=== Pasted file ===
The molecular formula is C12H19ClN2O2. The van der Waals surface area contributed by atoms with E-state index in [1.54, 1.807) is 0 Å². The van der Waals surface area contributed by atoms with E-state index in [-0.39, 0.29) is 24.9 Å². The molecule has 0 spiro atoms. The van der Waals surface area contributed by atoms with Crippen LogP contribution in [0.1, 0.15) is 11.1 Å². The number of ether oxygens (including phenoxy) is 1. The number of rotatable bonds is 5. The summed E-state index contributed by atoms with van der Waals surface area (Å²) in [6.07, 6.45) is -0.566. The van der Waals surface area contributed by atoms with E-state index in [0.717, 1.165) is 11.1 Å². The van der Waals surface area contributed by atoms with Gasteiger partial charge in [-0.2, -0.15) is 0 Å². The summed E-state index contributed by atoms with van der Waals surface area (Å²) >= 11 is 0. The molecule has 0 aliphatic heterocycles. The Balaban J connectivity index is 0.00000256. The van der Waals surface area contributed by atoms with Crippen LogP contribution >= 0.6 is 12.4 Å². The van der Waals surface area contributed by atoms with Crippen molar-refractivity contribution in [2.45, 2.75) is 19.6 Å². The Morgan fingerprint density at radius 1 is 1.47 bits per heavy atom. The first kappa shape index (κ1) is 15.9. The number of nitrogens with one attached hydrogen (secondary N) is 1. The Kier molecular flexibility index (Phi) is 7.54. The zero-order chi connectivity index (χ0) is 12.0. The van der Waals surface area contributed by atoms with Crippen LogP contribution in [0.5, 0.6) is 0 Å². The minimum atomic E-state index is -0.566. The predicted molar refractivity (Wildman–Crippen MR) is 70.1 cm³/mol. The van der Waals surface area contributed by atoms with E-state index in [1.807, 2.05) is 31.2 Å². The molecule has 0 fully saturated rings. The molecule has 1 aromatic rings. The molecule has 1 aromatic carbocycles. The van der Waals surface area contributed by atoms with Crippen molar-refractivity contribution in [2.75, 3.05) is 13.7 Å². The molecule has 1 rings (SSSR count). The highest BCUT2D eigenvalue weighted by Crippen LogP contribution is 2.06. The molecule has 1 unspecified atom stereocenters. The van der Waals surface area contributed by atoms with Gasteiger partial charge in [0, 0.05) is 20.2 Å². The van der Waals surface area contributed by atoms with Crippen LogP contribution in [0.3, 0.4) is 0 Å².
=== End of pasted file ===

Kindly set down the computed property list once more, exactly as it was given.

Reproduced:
The molecular formula is C12H19ClN2O2. The van der Waals surface area contributed by atoms with E-state index in [1.54, 1.807) is 0 Å². The van der Waals surface area contributed by atoms with E-state index in [-0.39, 0.29) is 24.9 Å². The molecule has 0 spiro atoms. The van der Waals surface area contributed by atoms with Crippen LogP contribution in [0.1, 0.15) is 11.1 Å². The number of ether oxygens (including phenoxy) is 1. The number of rotatable bonds is 5. The summed E-state index contributed by atoms with van der Waals surface area (Å²) in [6.07, 6.45) is -0.566. The van der Waals surface area contributed by atoms with E-state index in [0.717, 1.165) is 11.1 Å². The van der Waals surface area contributed by atoms with Gasteiger partial charge in [-0.2, -0.15) is 0 Å². The summed E-state index contributed by atoms with van der Waals surface area (Å²) >= 11 is 0. The molecule has 0 aliphatic heterocycles. The Balaban J connectivity index is 0.00000256. The van der Waals surface area contributed by atoms with Crippen LogP contribution >= 0.6 is 12.4 Å². The van der Waals surface area contributed by atoms with Crippen molar-refractivity contribution in [2.45, 2.75) is 19.6 Å². The Morgan fingerprint density at radius 1 is 1.47 bits per heavy atom. The first kappa shape index (κ1) is 15.9. The number of nitrogens with one attached hydrogen (secondary N) is 1. The Kier molecular flexibility index (Phi) is 7.54. The zero-order chi connectivity index (χ0) is 12.0. The van der Waals surface area contributed by atoms with Crippen LogP contribution in [0.5, 0.6) is 0 Å². The minimum atomic E-state index is -0.566. The predicted molar refractivity (Wildman–Crippen MR) is 70.1 cm³/mol. The van der Waals surface area contributed by atoms with E-state index in [1.807, 2.05) is 31.2 Å². The molecule has 0 fully saturated rings. The molecule has 1 aromatic rings. The molecule has 1 aromatic carbocycles. The van der Waals surface area contributed by atoms with Crippen molar-refractivity contribution in [2.75, 3.05) is 13.7 Å². The molecule has 1 rings (SSSR count). The highest BCUT2D eigenvalue weighted by Crippen LogP contribution is 2.06. The molecule has 1 unspecified atom stereocenters. The van der Waals surface area contributed by atoms with Gasteiger partial charge in [0, 0.05) is 20.2 Å². The van der Waals surface area contributed by atoms with Crippen LogP contribution in [0.3, 0.4) is 0 Å².